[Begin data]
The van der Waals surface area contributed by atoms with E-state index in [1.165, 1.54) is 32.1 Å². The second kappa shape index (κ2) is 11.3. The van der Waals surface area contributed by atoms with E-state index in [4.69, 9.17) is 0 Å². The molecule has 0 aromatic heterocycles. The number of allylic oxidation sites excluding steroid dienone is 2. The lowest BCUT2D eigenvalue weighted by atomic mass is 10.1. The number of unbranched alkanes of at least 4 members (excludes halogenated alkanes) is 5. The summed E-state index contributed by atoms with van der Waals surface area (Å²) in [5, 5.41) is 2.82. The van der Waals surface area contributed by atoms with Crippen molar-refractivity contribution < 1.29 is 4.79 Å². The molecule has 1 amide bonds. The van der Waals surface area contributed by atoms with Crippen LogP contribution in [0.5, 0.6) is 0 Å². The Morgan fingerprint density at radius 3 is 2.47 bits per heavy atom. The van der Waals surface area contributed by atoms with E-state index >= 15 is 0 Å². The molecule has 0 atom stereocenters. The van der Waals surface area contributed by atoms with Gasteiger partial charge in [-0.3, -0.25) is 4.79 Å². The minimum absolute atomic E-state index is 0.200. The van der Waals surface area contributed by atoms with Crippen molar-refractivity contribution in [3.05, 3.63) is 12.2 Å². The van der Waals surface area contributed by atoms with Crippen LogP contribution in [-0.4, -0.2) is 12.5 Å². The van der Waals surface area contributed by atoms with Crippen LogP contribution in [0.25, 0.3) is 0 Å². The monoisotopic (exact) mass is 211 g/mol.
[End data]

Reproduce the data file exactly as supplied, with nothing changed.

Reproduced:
The van der Waals surface area contributed by atoms with E-state index in [1.165, 1.54) is 32.1 Å². The second kappa shape index (κ2) is 11.3. The van der Waals surface area contributed by atoms with E-state index in [4.69, 9.17) is 0 Å². The molecule has 0 aromatic heterocycles. The number of allylic oxidation sites excluding steroid dienone is 2. The lowest BCUT2D eigenvalue weighted by atomic mass is 10.1. The number of unbranched alkanes of at least 4 members (excludes halogenated alkanes) is 5. The summed E-state index contributed by atoms with van der Waals surface area (Å²) in [5, 5.41) is 2.82. The van der Waals surface area contributed by atoms with Crippen molar-refractivity contribution < 1.29 is 4.79 Å². The molecule has 1 amide bonds. The van der Waals surface area contributed by atoms with Crippen LogP contribution in [0.5, 0.6) is 0 Å². The Morgan fingerprint density at radius 3 is 2.47 bits per heavy atom. The van der Waals surface area contributed by atoms with E-state index >= 15 is 0 Å². The molecule has 0 atom stereocenters. The van der Waals surface area contributed by atoms with Gasteiger partial charge in [-0.3, -0.25) is 4.79 Å². The minimum absolute atomic E-state index is 0.200. The van der Waals surface area contributed by atoms with Crippen molar-refractivity contribution in [3.05, 3.63) is 12.2 Å². The van der Waals surface area contributed by atoms with Crippen LogP contribution in [-0.4, -0.2) is 12.5 Å². The van der Waals surface area contributed by atoms with Crippen LogP contribution in [0.25, 0.3) is 0 Å². The monoisotopic (exact) mass is 211 g/mol.